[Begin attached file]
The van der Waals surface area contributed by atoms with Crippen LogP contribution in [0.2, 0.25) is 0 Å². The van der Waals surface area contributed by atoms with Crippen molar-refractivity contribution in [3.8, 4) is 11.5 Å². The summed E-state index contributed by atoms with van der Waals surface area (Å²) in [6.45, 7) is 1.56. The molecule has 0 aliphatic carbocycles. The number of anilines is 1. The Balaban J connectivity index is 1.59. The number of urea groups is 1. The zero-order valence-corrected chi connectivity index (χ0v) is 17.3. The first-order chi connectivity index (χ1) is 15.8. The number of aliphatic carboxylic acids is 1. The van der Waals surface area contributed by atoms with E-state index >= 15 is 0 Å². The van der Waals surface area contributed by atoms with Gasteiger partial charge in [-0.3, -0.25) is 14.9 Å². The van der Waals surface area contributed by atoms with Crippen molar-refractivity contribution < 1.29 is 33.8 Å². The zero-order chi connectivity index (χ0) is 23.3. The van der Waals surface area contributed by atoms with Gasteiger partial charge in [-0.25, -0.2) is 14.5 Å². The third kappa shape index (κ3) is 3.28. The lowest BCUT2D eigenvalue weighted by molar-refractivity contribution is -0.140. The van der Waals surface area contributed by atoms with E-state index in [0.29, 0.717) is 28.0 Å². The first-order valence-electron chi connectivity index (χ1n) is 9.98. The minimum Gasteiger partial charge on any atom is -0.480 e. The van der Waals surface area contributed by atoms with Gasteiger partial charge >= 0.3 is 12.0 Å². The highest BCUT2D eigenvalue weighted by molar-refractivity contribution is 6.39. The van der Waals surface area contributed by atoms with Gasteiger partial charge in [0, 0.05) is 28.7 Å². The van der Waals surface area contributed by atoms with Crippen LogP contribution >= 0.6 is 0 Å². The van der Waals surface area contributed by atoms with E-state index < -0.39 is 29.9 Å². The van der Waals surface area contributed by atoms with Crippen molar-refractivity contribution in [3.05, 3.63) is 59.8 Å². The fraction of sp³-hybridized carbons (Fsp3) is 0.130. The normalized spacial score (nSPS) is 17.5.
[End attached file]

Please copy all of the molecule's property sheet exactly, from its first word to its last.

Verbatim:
The van der Waals surface area contributed by atoms with Crippen LogP contribution in [0.2, 0.25) is 0 Å². The van der Waals surface area contributed by atoms with Crippen molar-refractivity contribution in [3.8, 4) is 11.5 Å². The summed E-state index contributed by atoms with van der Waals surface area (Å²) in [6.45, 7) is 1.56. The molecule has 0 aliphatic carbocycles. The number of anilines is 1. The Balaban J connectivity index is 1.59. The number of urea groups is 1. The zero-order valence-corrected chi connectivity index (χ0v) is 17.3. The first-order chi connectivity index (χ1) is 15.8. The number of aliphatic carboxylic acids is 1. The van der Waals surface area contributed by atoms with E-state index >= 15 is 0 Å². The van der Waals surface area contributed by atoms with Gasteiger partial charge in [-0.3, -0.25) is 14.9 Å². The van der Waals surface area contributed by atoms with Crippen molar-refractivity contribution < 1.29 is 33.8 Å². The zero-order chi connectivity index (χ0) is 23.3. The van der Waals surface area contributed by atoms with Gasteiger partial charge in [-0.25, -0.2) is 14.5 Å². The third kappa shape index (κ3) is 3.28. The lowest BCUT2D eigenvalue weighted by molar-refractivity contribution is -0.140. The van der Waals surface area contributed by atoms with E-state index in [0.29, 0.717) is 28.0 Å². The first-order valence-electron chi connectivity index (χ1n) is 9.98. The minimum Gasteiger partial charge on any atom is -0.480 e. The van der Waals surface area contributed by atoms with Gasteiger partial charge >= 0.3 is 12.0 Å². The highest BCUT2D eigenvalue weighted by molar-refractivity contribution is 6.39. The van der Waals surface area contributed by atoms with Gasteiger partial charge in [0, 0.05) is 28.7 Å². The van der Waals surface area contributed by atoms with Crippen LogP contribution >= 0.6 is 0 Å². The van der Waals surface area contributed by atoms with E-state index < -0.39 is 29.9 Å². The van der Waals surface area contributed by atoms with Crippen molar-refractivity contribution in [3.05, 3.63) is 59.8 Å². The fraction of sp³-hybridized carbons (Fsp3) is 0.130. The normalized spacial score (nSPS) is 17.5.